I don't know if this is a bug in libffi, or if ctypes is feeding it bad information, or if I'm feeding ctypes bad information. I hope this information is useful for anyone investigating.

I get the same abort in both Python 2.7.6 and 3.4.0.

I originally stumbled across this issue trying to use PySDL2:

I was trying to call SDL_JoystickGetGUIDString, which uses a similar struct-by-value call:
msg226045 - (view) Author: Weeble (weeble) Date: 2014-08-28 22:02
I had a closer look at the cif object in gdb. The ffi_type of the argument in question has size 16, alignment 1, type FFI_TYPE_STRUCT and elements contains a single nested ffi_type, of size 8, alignment 8, type FFI_TYPE_POINTER.

I think this pointer type is wrong. The struct should indeed be size 16, but its contents (in this case) should be 16 bytes of uint8s, rather than a single pointer. I'm not certain how to correctly describe an array to libffi. While you might be able to hack it with a nested struct filled with 16 individual integers, I have no idea if that would work consistently across platforms.
msg235598 - (view) Author: Ilya Kulakov (Ilya.Kulakov) * Date: 2015-02-09 09:17
The structure hack does not work on Windows 8, x64.
msg287881 - (view) Author: Eryk Sun (eryksun) * Date: 2017-02-15 19:12
ctypes defines arrays as a pointer FFI type because they degenerate as pointers in C calls. But it's generally wrong to set a pointer FFI type for an array in the `elements` of a struct's FFI type. An integer array in a struct that's 16 bytes or less should be packed in one or two general-purpose registers (rdi, rsi, rdx, rcx, r8, r9). 

For the example 16-byte struct, classify_argument() in ffi64.c expects to classify two 8-byte words. But the struct's FFI type only has one element, which we've incorrectly defined as a pointer element. Thus the second word is left at the default classification X86_64_NO_CLASS. Back in ffi_call() it expects two classified words, so it aborts when it sees X86_64_NO_CLASS.

I think we can special-case small arrays in PyCStructUnionType_update_stgdict when assigning the `elements` of the FFI type of a struct or union. If we have an array that's 32 bytes or less, unpack it as individual FFI elements, e.g. a c_ushort * 8 array would be stored as 8 ffi_type_uint16 elements in the struct's FFI type.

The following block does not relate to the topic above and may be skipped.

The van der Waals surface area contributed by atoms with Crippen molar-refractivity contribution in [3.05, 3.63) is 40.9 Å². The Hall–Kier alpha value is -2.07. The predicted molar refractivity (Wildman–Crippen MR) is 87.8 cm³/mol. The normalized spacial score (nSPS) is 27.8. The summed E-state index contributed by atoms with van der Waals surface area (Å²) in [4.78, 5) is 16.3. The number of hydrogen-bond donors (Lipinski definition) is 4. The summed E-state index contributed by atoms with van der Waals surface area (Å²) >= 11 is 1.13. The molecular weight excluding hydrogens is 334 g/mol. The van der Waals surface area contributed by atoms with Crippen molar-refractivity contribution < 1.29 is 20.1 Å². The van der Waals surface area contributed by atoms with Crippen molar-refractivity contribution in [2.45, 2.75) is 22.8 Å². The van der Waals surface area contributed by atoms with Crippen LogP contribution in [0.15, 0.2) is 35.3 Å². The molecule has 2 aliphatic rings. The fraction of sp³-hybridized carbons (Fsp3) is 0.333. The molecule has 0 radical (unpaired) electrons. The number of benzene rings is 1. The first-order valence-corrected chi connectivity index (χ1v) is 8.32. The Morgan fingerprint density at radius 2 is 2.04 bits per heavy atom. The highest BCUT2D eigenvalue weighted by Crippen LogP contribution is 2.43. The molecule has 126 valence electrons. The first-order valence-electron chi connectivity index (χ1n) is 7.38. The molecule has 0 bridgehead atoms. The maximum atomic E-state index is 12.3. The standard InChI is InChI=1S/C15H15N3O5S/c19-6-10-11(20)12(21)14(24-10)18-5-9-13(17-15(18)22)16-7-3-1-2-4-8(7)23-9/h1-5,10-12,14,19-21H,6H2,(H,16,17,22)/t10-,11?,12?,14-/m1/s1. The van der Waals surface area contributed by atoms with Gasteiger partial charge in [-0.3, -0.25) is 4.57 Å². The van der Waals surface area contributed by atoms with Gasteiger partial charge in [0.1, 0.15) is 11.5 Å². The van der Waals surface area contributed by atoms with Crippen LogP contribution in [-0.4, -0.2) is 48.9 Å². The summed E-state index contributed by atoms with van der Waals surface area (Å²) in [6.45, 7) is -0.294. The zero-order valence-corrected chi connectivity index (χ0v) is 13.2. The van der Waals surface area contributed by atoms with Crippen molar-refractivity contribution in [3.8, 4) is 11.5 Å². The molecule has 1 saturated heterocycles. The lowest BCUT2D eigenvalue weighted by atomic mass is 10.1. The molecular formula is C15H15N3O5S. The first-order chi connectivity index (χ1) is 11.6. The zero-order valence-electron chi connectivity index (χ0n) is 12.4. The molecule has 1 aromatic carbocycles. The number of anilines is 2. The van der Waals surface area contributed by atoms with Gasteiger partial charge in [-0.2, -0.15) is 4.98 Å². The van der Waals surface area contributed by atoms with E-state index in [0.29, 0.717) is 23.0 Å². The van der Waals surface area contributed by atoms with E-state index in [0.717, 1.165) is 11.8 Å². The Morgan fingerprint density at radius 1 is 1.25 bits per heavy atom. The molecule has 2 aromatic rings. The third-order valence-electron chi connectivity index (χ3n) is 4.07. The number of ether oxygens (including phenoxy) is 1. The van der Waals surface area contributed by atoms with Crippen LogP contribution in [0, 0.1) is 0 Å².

msg288142 - (view) Author: Vinay Sajip (vinay.sajip) * (Python committer) Date: 2017-02-19 15:33
> I think we can special-case small arrays in PyCStructUnionType_update_stgdict

Is that definitely the right place? And is doing it only for small arrays going to be enough? Currently, PyCStructUnionType_update_stgdict does

dict = PyType_stgdict(desc);

and then

stgdict->ffi_type_pointer.elements[ffi_ofs + i] = &dict->ffi_type_pointer;

where dict is the ctypes object for the field type. If the ffi_type_pointer is used all over the place because arrays usually degenerate to pointers, and changing it would cause breakage elsewhere, maybe the answer is to have a new ffi_type_array field which is NULL for non-array types and set correctly for array types; then the above code can check for a non-NULL ffi_type_array and use that instead of the ffi_type_pointer? Or am I talking nonsense?

Oddly (or perhaps not), this failure doesn't seem to occur on Windows - no crash happens and the correct value is returned from a function which sums the array, as in this example. See attached patch.
msg288143 - (view) Author: Vinay Sajip (vinay.sajip) * (Python committer) Date: 2017-02-19 15:35
I've not marked it "patch review" as the patch isn't complete. Just wanted to see if anyone can reproduce/explain the working on Windows/failing on Linux.
msg288163 - (view) Author: Eryk Sun (eryksun) * Date: 2017-02-19 20:29
Structs that are larger than 32 bytes get copied to the stack (see classify_argument in ffi64.c), so we don't have to worry about classifying their elements for register passing. Thus if a new field is added for this in StgDictObject, then PyCArrayType_new should only allocate it for array types that are 32 bytes or less. Using it for larger array types would serve no point.

> explain the working on Windows/failing on Linux.